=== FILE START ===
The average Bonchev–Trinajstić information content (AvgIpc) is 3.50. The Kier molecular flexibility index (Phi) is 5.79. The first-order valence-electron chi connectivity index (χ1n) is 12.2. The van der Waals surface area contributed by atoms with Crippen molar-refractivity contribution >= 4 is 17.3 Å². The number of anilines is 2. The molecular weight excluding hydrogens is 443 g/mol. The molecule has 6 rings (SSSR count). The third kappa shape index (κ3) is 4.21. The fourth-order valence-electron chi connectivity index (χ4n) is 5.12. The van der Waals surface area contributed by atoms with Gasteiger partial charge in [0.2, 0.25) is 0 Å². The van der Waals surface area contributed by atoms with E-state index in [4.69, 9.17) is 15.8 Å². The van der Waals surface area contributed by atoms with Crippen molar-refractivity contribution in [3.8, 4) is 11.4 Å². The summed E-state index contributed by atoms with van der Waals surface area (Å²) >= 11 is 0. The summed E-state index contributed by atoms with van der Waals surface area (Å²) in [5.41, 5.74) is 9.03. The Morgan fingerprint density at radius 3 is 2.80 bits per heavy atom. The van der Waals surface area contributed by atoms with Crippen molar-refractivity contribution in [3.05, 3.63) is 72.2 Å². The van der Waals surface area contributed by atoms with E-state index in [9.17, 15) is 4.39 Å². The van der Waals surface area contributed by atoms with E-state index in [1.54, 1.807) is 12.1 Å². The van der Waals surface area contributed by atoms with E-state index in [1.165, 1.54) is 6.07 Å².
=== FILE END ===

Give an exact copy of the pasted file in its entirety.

The average Bonchev–Trinajstić information content (AvgIpc) is 3.50. The Kier molecular flexibility index (Phi) is 5.79. The first-order valence-electron chi connectivity index (χ1n) is 12.2. The van der Waals surface area contributed by atoms with Crippen molar-refractivity contribution >= 4 is 17.3 Å². The number of anilines is 2. The molecular weight excluding hydrogens is 443 g/mol. The molecule has 6 rings (SSSR count). The third kappa shape index (κ3) is 4.21. The fourth-order valence-electron chi connectivity index (χ4n) is 5.12. The van der Waals surface area contributed by atoms with Gasteiger partial charge in [0.2, 0.25) is 0 Å². The van der Waals surface area contributed by atoms with E-state index in [4.69, 9.17) is 15.8 Å². The van der Waals surface area contributed by atoms with Crippen molar-refractivity contribution in [3.8, 4) is 11.4 Å². The summed E-state index contributed by atoms with van der Waals surface area (Å²) >= 11 is 0. The summed E-state index contributed by atoms with van der Waals surface area (Å²) in [5.41, 5.74) is 9.03. The Morgan fingerprint density at radius 3 is 2.80 bits per heavy atom. The van der Waals surface area contributed by atoms with Crippen molar-refractivity contribution in [3.05, 3.63) is 72.2 Å². The van der Waals surface area contributed by atoms with E-state index in [9.17, 15) is 4.39 Å². The van der Waals surface area contributed by atoms with E-state index in [1.54, 1.807) is 12.1 Å². The van der Waals surface area contributed by atoms with E-state index in [1.165, 1.54) is 6.07 Å².